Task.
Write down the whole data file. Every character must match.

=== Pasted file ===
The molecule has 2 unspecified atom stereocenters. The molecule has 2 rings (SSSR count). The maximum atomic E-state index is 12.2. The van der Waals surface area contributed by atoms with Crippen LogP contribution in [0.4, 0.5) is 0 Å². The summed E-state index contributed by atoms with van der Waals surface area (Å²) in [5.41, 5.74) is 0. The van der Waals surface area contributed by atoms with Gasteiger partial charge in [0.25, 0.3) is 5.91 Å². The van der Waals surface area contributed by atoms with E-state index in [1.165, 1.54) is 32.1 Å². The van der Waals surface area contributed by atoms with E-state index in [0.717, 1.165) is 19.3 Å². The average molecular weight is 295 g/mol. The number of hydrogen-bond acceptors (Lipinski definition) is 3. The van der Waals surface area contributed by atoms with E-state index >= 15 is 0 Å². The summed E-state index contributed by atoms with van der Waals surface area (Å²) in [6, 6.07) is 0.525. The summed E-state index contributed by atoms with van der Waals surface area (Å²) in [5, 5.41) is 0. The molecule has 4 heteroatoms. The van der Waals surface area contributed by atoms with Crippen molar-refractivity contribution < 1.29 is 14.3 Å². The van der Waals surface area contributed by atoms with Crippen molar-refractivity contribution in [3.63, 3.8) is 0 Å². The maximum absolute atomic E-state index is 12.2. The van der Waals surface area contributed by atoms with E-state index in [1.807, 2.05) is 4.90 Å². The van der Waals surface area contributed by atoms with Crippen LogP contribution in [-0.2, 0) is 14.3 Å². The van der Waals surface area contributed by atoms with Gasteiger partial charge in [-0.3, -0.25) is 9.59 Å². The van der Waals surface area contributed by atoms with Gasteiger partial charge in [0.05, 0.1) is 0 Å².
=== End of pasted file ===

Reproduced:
The molecule has 2 unspecified atom stereocenters. The molecule has 2 rings (SSSR count). The maximum atomic E-state index is 12.2. The van der Waals surface area contributed by atoms with Crippen LogP contribution in [0.4, 0.5) is 0 Å². The summed E-state index contributed by atoms with van der Waals surface area (Å²) in [5.41, 5.74) is 0. The van der Waals surface area contributed by atoms with Gasteiger partial charge in [0.25, 0.3) is 5.91 Å². The van der Waals surface area contributed by atoms with E-state index in [1.165, 1.54) is 32.1 Å². The van der Waals surface area contributed by atoms with E-state index in [0.717, 1.165) is 19.3 Å². The average molecular weight is 295 g/mol. The number of hydrogen-bond acceptors (Lipinski definition) is 3. The van der Waals surface area contributed by atoms with E-state index >= 15 is 0 Å². The summed E-state index contributed by atoms with van der Waals surface area (Å²) in [6, 6.07) is 0.525. The summed E-state index contributed by atoms with van der Waals surface area (Å²) in [5, 5.41) is 0. The molecule has 4 heteroatoms. The van der Waals surface area contributed by atoms with Crippen molar-refractivity contribution < 1.29 is 14.3 Å². The van der Waals surface area contributed by atoms with Crippen molar-refractivity contribution in [3.63, 3.8) is 0 Å². The maximum absolute atomic E-state index is 12.2. The van der Waals surface area contributed by atoms with E-state index in [1.807, 2.05) is 4.90 Å². The van der Waals surface area contributed by atoms with Crippen LogP contribution in [-0.2, 0) is 14.3 Å². The van der Waals surface area contributed by atoms with Gasteiger partial charge in [-0.3, -0.25) is 9.59 Å². The van der Waals surface area contributed by atoms with Gasteiger partial charge in [0.05, 0.1) is 0 Å².